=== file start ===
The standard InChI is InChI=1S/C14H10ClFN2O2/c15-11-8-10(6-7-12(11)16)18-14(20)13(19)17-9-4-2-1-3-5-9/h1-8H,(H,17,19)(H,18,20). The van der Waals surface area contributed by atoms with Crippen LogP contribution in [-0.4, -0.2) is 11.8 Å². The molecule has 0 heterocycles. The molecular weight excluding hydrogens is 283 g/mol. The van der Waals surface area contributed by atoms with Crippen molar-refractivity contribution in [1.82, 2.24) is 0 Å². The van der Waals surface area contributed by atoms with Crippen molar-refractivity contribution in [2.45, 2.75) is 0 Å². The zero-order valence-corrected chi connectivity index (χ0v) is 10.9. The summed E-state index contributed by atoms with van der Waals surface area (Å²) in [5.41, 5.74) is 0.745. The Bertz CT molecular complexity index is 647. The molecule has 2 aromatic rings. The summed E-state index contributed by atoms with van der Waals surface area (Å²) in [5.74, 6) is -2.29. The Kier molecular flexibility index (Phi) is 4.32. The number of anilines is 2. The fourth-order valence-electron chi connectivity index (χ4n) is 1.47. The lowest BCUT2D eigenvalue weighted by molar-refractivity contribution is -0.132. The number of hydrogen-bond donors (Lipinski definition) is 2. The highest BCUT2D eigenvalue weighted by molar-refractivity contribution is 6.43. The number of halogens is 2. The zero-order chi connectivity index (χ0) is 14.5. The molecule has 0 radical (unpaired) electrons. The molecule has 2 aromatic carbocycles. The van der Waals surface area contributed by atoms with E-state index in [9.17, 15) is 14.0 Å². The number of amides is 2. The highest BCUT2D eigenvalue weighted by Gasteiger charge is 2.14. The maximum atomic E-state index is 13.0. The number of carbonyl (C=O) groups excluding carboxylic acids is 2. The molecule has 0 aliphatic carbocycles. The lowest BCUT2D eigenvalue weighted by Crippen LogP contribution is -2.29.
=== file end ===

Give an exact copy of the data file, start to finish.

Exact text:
The standard InChI is InChI=1S/C14H10ClFN2O2/c15-11-8-10(6-7-12(11)16)18-14(20)13(19)17-9-4-2-1-3-5-9/h1-8H,(H,17,19)(H,18,20). The van der Waals surface area contributed by atoms with Crippen LogP contribution in [-0.4, -0.2) is 11.8 Å². The molecule has 0 heterocycles. The molecular weight excluding hydrogens is 283 g/mol. The van der Waals surface area contributed by atoms with Crippen molar-refractivity contribution in [1.82, 2.24) is 0 Å². The van der Waals surface area contributed by atoms with Crippen molar-refractivity contribution in [2.45, 2.75) is 0 Å². The zero-order valence-corrected chi connectivity index (χ0v) is 10.9. The summed E-state index contributed by atoms with van der Waals surface area (Å²) in [5.41, 5.74) is 0.745. The Bertz CT molecular complexity index is 647. The molecule has 2 aromatic rings. The summed E-state index contributed by atoms with van der Waals surface area (Å²) in [5.74, 6) is -2.29. The Kier molecular flexibility index (Phi) is 4.32. The number of anilines is 2. The fourth-order valence-electron chi connectivity index (χ4n) is 1.47. The lowest BCUT2D eigenvalue weighted by molar-refractivity contribution is -0.132. The number of hydrogen-bond donors (Lipinski definition) is 2. The highest BCUT2D eigenvalue weighted by molar-refractivity contribution is 6.43. The number of halogens is 2. The zero-order chi connectivity index (χ0) is 14.5. The molecule has 0 radical (unpaired) electrons. The molecule has 2 aromatic carbocycles. The van der Waals surface area contributed by atoms with E-state index in [9.17, 15) is 14.0 Å². The number of amides is 2. The highest BCUT2D eigenvalue weighted by Gasteiger charge is 2.14. The maximum atomic E-state index is 13.0. The number of carbonyl (C=O) groups excluding carboxylic acids is 2. The molecule has 0 aliphatic carbocycles. The lowest BCUT2D eigenvalue weighted by Crippen LogP contribution is -2.29.